Plato and the allegory of the cave



LET me speak a parable. Humanity--ourselves--are as people dwelling ever bound and fettered in a twilight cave, with our backs to the light. Behind us is a parapet, and beyond the parapet a fire; all that we see is the shadows thrown on the wall that faces us by figures passing along the parapet behind us; all we hear is the echo of their voices. Now, if some of us are turned round to face the light and look on the real figures, they will be dazzled at first, and much more if they are taken out into the light, and up to face the sun himself; but presently they will see perfectly and have all the joy thereof. Now send them back into the cave, and they will be apparently much blinder than the folk who have been there all the time, and their talk of what they have seen will be taken for the babbling of fools, or worse. Small wonder that those who have beheld the light have little mind to return to the twilight cave, which is the common world.

But remember--everyone in the cave possesses the faculty of sight if only his eyes be turned to the light. Loose the fetters of carnal desires which hold him with his back to the light, and every man may be converted and live. So we must select those who are most capable of facing the light, and see to it that they return to the cave, to give the cave-dwellers the benefit of their knowledge. And if this be for them a hardship, we must bear in mind, as before, that the good of the whole is what matters, not whether one or another may suffer hardship for the sake of the whole.

How, then, shall we train them to the passage from darkness to light? For this, our education in music and gymnastic is wholly inadequate. We must proceed first to the science of numbers, then of geometry and then of astronomy. And after astronomy, there is the sister science of abstract harmonics--not of audible sounds. All of which are but the prelude to the ultimate supreme science of dialectic, which carries the intelligence to the contemplation of the idea of the good, the ultimate goal. And here to attempt further explanation would be vanity. This is the science of the pure reason, the coping stone of knowledge.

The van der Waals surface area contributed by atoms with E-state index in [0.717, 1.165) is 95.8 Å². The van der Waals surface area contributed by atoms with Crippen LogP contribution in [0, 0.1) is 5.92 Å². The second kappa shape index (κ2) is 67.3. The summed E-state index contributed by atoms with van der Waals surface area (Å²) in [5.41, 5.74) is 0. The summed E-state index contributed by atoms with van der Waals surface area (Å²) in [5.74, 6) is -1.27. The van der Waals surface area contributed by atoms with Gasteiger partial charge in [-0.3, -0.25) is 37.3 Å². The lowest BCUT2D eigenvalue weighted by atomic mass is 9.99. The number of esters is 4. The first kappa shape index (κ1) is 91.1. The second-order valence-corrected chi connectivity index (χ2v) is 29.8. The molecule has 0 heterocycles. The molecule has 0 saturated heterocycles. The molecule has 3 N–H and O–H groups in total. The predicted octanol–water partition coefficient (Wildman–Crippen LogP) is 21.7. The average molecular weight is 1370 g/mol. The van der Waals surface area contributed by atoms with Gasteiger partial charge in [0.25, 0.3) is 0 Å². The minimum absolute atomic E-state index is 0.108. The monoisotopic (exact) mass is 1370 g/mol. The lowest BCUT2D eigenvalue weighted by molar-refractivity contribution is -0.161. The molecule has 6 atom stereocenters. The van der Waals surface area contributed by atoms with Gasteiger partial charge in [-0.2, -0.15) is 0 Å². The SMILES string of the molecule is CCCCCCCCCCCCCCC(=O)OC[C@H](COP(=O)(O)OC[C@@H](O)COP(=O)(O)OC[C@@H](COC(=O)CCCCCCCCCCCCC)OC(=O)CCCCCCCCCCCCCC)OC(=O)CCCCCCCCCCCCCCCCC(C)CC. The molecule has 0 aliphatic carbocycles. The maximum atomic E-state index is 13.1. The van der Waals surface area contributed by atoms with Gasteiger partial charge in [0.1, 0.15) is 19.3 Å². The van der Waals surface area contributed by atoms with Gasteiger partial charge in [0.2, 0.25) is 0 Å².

WE saw long ago that our rulers must possess every endowment of mind and body, all cultivated to the highest degree. From the select we must again select, at twenty, those who are most fit for the next ten years' course of education; and from them, at thirty, we shall choose those who can, with confidence, be taken to face the light; who have been tested and found absolutely steadfast, not shaken by having got beyond the conventional view of things. We will give them five or six years of philosophy; then fifteen years of responsible office in the state; and at fifty they shall return to philosophy, subject to the call upon them to take up the duties of rulership and of educating their successors.





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